The only book of theirs that really reads differently is MERIDIAN and it's their lowest seller. But it truly does feel like a fantasy comic and explores its worlds and characters in a way that isn't simply another book for male comic readers. But the word isn't getting out.
I absolutely agree we need a stronger, more affordable kids' line of comics. But CrossGen is aimed right at the typical teen male comic reader. Their attempts to SELL the books to other fanbases don't change the fact that the books are still WRITTEN for the same old audience.
CrossGen, as of yet, doesn't seem to be the answer to anything to me. Actually, I'd love to see the Archie people really drive their product harder and try and do a Hardy Boys/Nancy Drew type book using their own sensibilities but pushing the action a little bit more. And not make it a direct Archie spin-off.
I haven't read enough CrossGen books to say anything substantive about their content, but what I've seen matches your assessment. More than the stories they're telling, I've been impressed by Alessi's willingness to try new distribution ideas.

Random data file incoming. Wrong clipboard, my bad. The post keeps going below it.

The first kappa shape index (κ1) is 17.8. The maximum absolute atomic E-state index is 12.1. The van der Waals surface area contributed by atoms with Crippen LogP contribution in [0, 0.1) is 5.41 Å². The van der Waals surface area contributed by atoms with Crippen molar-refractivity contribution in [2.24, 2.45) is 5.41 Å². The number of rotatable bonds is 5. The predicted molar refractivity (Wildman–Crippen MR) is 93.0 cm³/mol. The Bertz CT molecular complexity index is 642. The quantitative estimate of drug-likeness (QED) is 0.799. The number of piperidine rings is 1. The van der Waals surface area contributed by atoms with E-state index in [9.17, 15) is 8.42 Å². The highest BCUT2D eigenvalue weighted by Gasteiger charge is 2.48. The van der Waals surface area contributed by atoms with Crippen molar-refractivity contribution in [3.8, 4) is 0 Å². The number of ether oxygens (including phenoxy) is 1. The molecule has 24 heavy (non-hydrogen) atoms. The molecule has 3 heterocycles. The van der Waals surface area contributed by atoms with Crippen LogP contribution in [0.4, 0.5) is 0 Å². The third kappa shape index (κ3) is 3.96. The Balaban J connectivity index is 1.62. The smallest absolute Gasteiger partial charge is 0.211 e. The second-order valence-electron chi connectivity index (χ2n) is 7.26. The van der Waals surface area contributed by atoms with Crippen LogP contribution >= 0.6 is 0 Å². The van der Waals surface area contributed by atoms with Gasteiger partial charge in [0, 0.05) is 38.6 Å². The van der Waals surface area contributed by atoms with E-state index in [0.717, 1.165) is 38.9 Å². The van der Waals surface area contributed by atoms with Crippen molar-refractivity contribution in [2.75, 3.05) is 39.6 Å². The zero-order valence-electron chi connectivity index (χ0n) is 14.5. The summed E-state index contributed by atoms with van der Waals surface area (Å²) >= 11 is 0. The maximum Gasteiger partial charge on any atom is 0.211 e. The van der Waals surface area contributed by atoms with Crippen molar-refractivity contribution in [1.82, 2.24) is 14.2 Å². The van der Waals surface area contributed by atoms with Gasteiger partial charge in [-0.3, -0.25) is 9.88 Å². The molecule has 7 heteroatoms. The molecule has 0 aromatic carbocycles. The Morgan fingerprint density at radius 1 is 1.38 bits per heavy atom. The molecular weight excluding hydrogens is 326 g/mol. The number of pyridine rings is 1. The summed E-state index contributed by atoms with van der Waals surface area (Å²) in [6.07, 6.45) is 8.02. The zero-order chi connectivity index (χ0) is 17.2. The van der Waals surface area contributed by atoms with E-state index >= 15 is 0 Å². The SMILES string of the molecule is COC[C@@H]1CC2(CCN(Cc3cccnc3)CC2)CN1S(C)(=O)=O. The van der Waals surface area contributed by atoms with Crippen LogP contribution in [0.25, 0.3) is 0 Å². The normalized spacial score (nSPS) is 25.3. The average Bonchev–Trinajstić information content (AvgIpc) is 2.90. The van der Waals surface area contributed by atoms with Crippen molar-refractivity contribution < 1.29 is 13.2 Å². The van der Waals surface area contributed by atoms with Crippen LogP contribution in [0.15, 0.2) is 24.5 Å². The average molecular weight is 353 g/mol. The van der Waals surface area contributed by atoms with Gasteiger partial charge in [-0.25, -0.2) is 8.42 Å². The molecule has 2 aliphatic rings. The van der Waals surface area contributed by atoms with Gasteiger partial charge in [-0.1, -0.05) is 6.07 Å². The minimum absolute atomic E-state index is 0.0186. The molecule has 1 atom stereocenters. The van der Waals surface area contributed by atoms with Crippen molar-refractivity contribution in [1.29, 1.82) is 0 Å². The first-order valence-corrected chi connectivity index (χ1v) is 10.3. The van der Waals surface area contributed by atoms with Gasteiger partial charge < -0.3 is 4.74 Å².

Still, this reminds of the scene from last night's "The West Wing" in which Bartlet, while playing chess with Sam, keeps telling him, "Look at the *whole* board." The comic industry isn't going to be rebuilt solely by new distribution ideas, new imprints, or directed content. The industry needs publishers that develop integrated strategies that incorporate *all* of those things.
I like your suggestion of a Hardy Boys/Nancy Drew style of book; I devoured those series voraciously as a kid, along with the Three Investigators books, Enid Blyton's Famous Series, Tintin, and anything else in that vein that I could get my little mitts on.
I know what you mean. I grew up with comics at the Super-Markets, local drug store and 7-11's. Back when they where like .25 cents, and .35 cents. But it's a different beastie today. You'll never see a large portion of what's currently printed in 7-11.
I'll tell you something else that used to drag me in, and I saw them more in libraries than anyplace else, but it could work.
There where the actual comic versions, and then there where those mini-trades (which is the ones I liked.) and they were indeed, the classics, brought to comic form.